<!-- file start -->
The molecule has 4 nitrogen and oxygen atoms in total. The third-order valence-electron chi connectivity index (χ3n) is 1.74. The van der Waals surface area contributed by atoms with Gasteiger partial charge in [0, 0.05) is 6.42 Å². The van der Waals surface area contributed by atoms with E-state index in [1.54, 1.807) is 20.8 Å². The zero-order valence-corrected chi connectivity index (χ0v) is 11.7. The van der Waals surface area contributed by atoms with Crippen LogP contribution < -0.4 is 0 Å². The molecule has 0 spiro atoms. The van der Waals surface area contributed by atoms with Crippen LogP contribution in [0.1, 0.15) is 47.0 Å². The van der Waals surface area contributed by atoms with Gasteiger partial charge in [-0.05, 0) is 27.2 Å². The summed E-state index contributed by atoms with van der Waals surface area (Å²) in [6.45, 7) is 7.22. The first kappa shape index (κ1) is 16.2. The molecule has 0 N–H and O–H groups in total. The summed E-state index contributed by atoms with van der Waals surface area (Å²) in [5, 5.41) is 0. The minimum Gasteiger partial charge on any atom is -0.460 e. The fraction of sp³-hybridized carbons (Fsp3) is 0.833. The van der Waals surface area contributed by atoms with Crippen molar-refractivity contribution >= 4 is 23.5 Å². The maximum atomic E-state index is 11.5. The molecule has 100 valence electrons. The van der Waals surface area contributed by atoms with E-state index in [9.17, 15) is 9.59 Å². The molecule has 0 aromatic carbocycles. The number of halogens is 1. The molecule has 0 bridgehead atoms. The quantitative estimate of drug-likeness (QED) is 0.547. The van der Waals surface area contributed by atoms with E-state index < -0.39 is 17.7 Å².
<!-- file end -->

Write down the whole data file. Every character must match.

The molecule has 4 nitrogen and oxygen atoms in total. The third-order valence-electron chi connectivity index (χ3n) is 1.74. The van der Waals surface area contributed by atoms with Gasteiger partial charge in [0, 0.05) is 6.42 Å². The van der Waals surface area contributed by atoms with E-state index in [1.54, 1.807) is 20.8 Å². The zero-order valence-corrected chi connectivity index (χ0v) is 11.7. The van der Waals surface area contributed by atoms with Crippen LogP contribution < -0.4 is 0 Å². The molecule has 0 spiro atoms. The van der Waals surface area contributed by atoms with Crippen LogP contribution in [0.1, 0.15) is 47.0 Å². The van der Waals surface area contributed by atoms with Gasteiger partial charge in [-0.05, 0) is 27.2 Å². The summed E-state index contributed by atoms with van der Waals surface area (Å²) in [6.45, 7) is 7.22. The first kappa shape index (κ1) is 16.2. The molecule has 0 N–H and O–H groups in total. The summed E-state index contributed by atoms with van der Waals surface area (Å²) in [5, 5.41) is 0. The minimum Gasteiger partial charge on any atom is -0.460 e. The fraction of sp³-hybridized carbons (Fsp3) is 0.833. The van der Waals surface area contributed by atoms with Crippen molar-refractivity contribution >= 4 is 23.5 Å². The maximum atomic E-state index is 11.5. The molecule has 100 valence electrons. The van der Waals surface area contributed by atoms with E-state index in [9.17, 15) is 9.59 Å². The molecule has 0 aromatic carbocycles. The number of halogens is 1. The molecule has 0 bridgehead atoms. The quantitative estimate of drug-likeness (QED) is 0.547. The van der Waals surface area contributed by atoms with E-state index < -0.39 is 17.7 Å².